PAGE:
LESSON #1: THE WORLD CAN USE A DOSE OF BORAT RIGHT NOW— The rumors were always present that a Borat sequel was in the works from Sacha Baron Cohen. After a few months of secret shooting during the pandemic, Borat: Gift of Pornographic Monkey to Vice Premiere Mikhael Pence to Make Benefit Recently Diminished Nation of Kazakhstan will be unleashed to the world via Amazon Prime just in time for Election Day. Yes, you read that right. Expect the Vice President to be made an easy mark. In this election year, the world is ready for this kind of scathing laughter and cringe comedy. Bring it on.

LESSON #2: WE LIVE IN A WORLD WHERE EVEN THE BEST ARTISTS NEED PAYCHECKS— Barry Jenkins has quickly gained legendary auteur status with his Oscar-winning Moonlight and equally vibrant follow-up If Beale Street Could Talk. Word broke Tuesday with a headline that looked out of We Got This Covered or The Onion if it didn’t say Deadline above it. Jenkins has been tabbed by Disney to helm a follow-up to the CGI-reimagining of The Lion King. Before you dust off your The Lion King 1½ and The Lion King II: Simba’s Pride DVD collectors items, word is this will be a new direction and even a prequel highlighting a young Mufasa. Begrudge him or shake your head all you want, but I say this all the time in this column space: This is a business first and art exposition second. That happens the second you put a price tag on anything. Dozens of indie-level directors have done this in our recent history (David Lowery, Ava DuVernay, Colin Trevorrow, Gareth Edwards) and even more have done it for decades (Nolan, Spielberg, Scorsese). It’s “one for them and two for you.” It becomes about, 1) the effort you put in the big one, and 2) what that paycheck allows you to do next. Take DuVernay. She flipped that A Wrinkle in Time money into When They See Us, an upcoming Colin Kaepernick bio series on Netflix, infused money into her ARRAY distribution company for black artists, and helped launch the Evolve Entertainment Fund to promote inclusion. That’s not the worst aftermath and use of taking the big money. Let’s see what Jenkins can do both with the project and the cache.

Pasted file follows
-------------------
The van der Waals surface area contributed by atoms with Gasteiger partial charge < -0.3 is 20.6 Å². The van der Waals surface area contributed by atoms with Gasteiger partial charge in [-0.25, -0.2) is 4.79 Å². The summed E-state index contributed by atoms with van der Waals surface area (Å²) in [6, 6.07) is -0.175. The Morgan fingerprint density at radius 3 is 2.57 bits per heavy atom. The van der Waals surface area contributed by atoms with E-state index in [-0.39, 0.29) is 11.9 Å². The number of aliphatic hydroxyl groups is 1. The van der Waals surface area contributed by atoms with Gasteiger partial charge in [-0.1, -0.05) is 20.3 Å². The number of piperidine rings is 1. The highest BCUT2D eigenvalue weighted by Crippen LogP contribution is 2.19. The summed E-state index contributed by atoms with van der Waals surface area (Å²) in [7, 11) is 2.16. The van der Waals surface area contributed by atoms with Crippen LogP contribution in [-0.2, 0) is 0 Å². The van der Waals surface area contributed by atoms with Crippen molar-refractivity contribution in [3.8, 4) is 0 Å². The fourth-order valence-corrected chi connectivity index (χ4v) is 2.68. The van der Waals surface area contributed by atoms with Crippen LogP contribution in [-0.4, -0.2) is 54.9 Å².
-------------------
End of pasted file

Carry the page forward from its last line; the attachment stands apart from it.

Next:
LESSON #3: AWARDS SEASON STARTS NOW– Film lovers, it’s October and, even during a reduced year of overall releases, the season of golden harvest is upon us. Oscar season! The virtual and drive-in versions of the usual top-notch film festivals are highlighting some early contenders to watch for. The early buzz leader is Nomadland from celebrated director Chloe Zhao (another indie darling like Jenkins who took the Disney/MCU money with The Eternals). The Frances McDormand starrer won the People’s Choice award at the Toronto International Film Festival, the top prize of the Venice Film Festival, and is slotted as the centerpiece of the New York International Film Festival. Close on its tail are the rave reviews for Regina King’s One Night in Miami. Keep an eye on the upcoming Netflix debut of Aaron Sorkin’s The Trial of the Chicago 7 for another potential frontrunner. Folks, after months of random cast offs and C-level films landing on VOD and streaming sites, the top shelf stuff is coming. Now, the new diversity measures for the Oscars are a whole other (and wonderful) thing. We’ll save that for another WWLTW.

 


DON SHANAHAN is a Chicago-based and Rotten Tomatoes-approved film critic writing on his website Every Movie Has a Lesson. His movie review work is also published on 25YL (25 Years Later) and also on Medium.com for the MovieTime Guru publication.  As an educator by day, Don writes his movie reviews with life lessons in mind, from the serious to the farcical. He is a proud director and one of the founders of the Chicago Independent Film Critics Circle and a member of the nationally-recognized Online Film Critics Society.  As a contributor here on Feelin’ Film now for over two years, he’s going to expand those lessons to current movie news and trends while chipping in with guest spots and co-hosting duties, including the previous “Connecting with Classics” podcasts.  Find “Every Movie Has a Lesson” on Facebook, Twitter, and Medium to follow his work. (#141)